UNSUSTAINABLE

Cap borrowing on GDP to end frequent debt ceiling push

In Summary
  • There are fears that continued borrowing may leave Kenya with a debt that it may not sustainably service.
  • While the government has to borrow to undertake key projects, that credit must not require raising the debt ceiling every year.
Treasury.
FILE Treasury.

Senators will this week vote on the National Treasury’s proposal to increase Kenya's debt ceiling to Sh10 trillion from Sh9.1 trillion.

The Treasury intends to borrow to plug a Sh846 billion deficit in the Sh3.34 trillion budget for 2022-23.

The bid to raise the debt ceiling comes barely three years after it was pushed from Sh6 trillion in October 2019. 

There are fears that continued borrowing may leave Kenya with a debt that it may not sustainably service.

The public debt has surpassed the Sh8 trillion mark and the rising debt stock has resulted in a high debt servicing expenditure amounting to Sh1.17 trillion up from the projected Sh952.7 billion.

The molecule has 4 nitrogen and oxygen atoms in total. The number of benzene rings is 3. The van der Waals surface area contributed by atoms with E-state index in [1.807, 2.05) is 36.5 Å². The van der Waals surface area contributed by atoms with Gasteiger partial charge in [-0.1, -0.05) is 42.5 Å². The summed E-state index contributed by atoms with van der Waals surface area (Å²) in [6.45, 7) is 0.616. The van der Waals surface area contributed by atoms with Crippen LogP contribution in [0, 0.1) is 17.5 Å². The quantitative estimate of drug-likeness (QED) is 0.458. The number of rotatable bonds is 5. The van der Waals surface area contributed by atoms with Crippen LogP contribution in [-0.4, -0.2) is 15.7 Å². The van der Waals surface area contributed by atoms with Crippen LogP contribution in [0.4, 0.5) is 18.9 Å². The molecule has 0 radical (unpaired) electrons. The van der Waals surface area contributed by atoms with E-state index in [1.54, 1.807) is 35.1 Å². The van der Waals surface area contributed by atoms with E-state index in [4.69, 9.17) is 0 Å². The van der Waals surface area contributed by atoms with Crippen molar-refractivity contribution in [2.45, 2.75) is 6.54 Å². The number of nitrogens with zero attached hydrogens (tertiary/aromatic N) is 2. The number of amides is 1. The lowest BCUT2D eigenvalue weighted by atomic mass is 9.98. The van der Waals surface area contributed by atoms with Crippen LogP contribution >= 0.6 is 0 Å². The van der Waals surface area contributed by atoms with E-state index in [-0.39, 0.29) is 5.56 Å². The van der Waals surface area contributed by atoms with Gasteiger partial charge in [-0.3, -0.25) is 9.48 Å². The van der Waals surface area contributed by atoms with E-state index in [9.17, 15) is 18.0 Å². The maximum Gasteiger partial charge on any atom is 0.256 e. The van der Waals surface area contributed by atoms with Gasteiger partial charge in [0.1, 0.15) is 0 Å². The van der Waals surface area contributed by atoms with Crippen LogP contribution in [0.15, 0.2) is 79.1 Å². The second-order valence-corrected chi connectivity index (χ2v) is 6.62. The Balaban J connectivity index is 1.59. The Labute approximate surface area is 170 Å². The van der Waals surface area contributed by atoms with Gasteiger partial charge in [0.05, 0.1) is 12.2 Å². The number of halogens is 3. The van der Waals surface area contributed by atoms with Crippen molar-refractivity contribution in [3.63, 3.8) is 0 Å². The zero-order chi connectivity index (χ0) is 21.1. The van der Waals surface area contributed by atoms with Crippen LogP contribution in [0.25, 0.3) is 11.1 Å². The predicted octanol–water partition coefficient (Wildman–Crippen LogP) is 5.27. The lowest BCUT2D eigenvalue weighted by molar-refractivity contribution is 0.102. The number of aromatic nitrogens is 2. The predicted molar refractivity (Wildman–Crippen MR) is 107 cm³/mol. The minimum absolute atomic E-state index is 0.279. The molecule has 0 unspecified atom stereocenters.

Economists agree that spending more than 60 per cent of tax revenue to repay debt is highly unsustainable.

While the government has to borrow to undertake key projects, that credit must not require raising the debt ceiling every year.

Raising of the debt ceiling should be a temporary measure. Government should stick to the earlier plan to cap the borrowing ceiling as a percentage of the GDP and not an absolute figure that is often raised.

Quote of the Day: “As you will find in multivariable calculus, there is often a number of solutions for any given problem.”

John Forbes Nash Jr

The American mathematician and Nobel laureate was born on June 13, 1928